FLOWER POWER.

Author:Brown, Greg
 
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LATIN AMERICA'S DEFENDING FLOWER-ARRANGING CHAMP, FABIO REYES, holds court at his combination florist school and web-business nerve center near downtown Santiago. Seated behind a pile of computer gear stacked on a tiny wooden desk, the modem hissing away, the owner of the five-store Floramour floral chain tutors a student in his art. "No, no, the rose should point out, past 45 degrees. Higher, higher. There," he commands, before turning to check on his Internet sales.

Reyes' online arrangement has undergone similar tweaking--beginning with a one-page site that resembled a calling card to today's Spanish-language flower hub that is capturing business from around the world.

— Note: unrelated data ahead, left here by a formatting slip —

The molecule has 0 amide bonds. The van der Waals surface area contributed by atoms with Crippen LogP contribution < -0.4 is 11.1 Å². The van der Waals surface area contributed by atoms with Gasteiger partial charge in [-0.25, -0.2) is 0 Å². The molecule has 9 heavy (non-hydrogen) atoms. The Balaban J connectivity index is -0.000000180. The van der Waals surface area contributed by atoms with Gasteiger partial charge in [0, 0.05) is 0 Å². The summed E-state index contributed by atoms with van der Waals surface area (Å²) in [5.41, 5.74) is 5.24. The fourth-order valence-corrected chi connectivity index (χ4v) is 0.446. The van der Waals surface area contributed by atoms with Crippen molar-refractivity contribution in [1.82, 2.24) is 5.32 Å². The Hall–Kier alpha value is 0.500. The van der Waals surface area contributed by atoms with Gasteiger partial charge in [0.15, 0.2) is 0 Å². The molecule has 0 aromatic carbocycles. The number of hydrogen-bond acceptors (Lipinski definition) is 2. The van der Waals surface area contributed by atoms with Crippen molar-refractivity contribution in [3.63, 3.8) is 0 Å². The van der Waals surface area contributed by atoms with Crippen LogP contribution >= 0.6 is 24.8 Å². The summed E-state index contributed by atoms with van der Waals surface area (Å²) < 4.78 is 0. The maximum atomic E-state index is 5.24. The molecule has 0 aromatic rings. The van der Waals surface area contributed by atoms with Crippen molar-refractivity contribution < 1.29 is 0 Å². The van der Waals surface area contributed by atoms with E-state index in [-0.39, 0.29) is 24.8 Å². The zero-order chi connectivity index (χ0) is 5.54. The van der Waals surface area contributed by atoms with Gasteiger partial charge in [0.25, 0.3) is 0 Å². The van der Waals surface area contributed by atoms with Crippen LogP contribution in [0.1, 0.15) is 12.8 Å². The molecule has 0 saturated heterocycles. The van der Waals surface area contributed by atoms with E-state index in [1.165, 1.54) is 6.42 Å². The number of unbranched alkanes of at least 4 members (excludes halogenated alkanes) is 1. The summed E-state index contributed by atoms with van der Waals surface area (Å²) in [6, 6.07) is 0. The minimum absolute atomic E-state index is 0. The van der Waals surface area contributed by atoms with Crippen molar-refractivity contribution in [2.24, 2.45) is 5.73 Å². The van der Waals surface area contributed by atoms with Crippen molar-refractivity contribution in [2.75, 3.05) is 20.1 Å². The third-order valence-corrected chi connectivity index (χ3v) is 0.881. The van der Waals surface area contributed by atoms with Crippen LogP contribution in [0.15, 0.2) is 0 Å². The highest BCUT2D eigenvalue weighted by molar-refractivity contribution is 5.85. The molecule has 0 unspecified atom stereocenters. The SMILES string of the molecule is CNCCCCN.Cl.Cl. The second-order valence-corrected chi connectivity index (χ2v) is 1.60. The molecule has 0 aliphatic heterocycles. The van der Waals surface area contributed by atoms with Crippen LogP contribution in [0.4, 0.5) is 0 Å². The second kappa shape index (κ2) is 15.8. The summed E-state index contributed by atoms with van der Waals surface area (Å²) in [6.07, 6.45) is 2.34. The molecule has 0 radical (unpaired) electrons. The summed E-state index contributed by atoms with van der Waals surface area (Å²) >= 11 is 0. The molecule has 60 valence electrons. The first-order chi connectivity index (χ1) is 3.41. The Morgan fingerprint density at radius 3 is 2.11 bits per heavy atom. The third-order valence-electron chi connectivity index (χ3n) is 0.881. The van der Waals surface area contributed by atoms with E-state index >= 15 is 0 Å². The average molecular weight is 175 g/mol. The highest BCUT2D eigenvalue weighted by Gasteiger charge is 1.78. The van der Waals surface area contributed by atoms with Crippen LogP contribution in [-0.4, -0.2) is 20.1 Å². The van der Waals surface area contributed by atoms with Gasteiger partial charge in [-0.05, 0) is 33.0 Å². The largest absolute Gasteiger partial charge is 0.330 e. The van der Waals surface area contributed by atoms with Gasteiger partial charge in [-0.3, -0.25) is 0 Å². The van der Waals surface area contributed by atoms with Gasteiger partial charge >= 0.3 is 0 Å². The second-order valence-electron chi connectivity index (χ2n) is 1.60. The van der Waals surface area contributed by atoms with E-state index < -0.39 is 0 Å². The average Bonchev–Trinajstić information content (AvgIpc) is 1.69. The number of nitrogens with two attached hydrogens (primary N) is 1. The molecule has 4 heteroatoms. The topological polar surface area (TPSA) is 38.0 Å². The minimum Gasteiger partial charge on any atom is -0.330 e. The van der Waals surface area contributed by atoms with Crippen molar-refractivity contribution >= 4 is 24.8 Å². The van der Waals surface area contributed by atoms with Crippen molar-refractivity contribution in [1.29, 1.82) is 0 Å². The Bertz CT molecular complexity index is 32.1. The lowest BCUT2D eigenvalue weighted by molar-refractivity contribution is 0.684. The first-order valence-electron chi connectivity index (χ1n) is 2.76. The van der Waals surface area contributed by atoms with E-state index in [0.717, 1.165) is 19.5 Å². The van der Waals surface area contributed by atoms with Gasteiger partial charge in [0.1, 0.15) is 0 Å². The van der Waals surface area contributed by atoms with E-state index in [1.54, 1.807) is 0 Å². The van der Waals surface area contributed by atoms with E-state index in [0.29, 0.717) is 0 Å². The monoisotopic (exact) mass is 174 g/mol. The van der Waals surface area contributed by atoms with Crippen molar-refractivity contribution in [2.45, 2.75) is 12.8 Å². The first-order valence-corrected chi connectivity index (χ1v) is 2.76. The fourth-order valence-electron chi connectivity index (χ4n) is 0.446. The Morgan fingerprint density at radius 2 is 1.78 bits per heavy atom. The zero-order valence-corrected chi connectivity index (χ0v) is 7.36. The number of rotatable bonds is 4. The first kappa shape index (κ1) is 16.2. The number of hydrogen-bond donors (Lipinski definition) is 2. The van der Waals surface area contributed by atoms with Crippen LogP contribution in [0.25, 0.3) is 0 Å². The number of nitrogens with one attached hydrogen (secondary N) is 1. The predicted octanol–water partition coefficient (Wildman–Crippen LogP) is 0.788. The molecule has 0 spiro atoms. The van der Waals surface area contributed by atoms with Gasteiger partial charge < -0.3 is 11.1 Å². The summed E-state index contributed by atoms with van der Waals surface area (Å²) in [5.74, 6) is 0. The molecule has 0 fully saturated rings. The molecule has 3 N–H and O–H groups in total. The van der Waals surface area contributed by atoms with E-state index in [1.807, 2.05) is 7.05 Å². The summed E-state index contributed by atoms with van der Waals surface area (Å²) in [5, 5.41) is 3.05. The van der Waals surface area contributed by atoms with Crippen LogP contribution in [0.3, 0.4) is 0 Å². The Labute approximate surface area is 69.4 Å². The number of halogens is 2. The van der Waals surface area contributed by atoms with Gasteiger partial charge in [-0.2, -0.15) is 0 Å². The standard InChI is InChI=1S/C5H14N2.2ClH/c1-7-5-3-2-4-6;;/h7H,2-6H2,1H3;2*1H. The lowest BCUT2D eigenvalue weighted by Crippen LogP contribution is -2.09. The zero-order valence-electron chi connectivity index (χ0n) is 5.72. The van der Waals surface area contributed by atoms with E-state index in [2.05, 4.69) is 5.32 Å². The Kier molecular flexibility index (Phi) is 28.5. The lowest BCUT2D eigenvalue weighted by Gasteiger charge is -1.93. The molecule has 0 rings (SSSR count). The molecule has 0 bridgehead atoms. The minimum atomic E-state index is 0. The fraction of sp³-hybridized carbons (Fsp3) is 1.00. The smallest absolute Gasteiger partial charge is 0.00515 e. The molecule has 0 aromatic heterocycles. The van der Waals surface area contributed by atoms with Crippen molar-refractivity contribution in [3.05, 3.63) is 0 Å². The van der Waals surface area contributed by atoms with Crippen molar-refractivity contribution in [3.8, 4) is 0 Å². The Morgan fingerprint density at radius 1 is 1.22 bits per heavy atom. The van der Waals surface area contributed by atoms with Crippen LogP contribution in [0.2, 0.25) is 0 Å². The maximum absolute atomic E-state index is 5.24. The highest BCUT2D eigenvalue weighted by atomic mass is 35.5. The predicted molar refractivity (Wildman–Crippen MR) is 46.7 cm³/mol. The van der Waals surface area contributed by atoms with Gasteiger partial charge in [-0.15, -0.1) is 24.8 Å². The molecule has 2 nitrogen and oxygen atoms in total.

A few years back he had a static site that chronicled the 27-year-old family business, but did not offer anything for sale. He knew of the potential to sell flowers online--some Brazilian friends in the flower business had commented that their web sales on Valentine's Day went through the roof. "But my page lacked a hook," Reyes admits. "It wasn't very dynamic."

Then Entel, Chile's leading long-distance phone company, came calling. The firm was shopping around for candidates to open virtual stores that would provide its web page with services. Reyes was a likely candidate, well known for his international success at the Copa Latinoamericana and the Copa Hispanoamericana flower arrangement competitions, as well as occasional appearances on television commenting on gardening issues. Reyes accepted the deal, paying a small fee to be listed with Entel and outsourcing web design and payment processing, and began doing business online.

This time around, he vowed to make an impression--and sales--over the web. "It needs to be dynamic, and as intuitive as possible," recommends Reyes. "What the clients want to do is see the...

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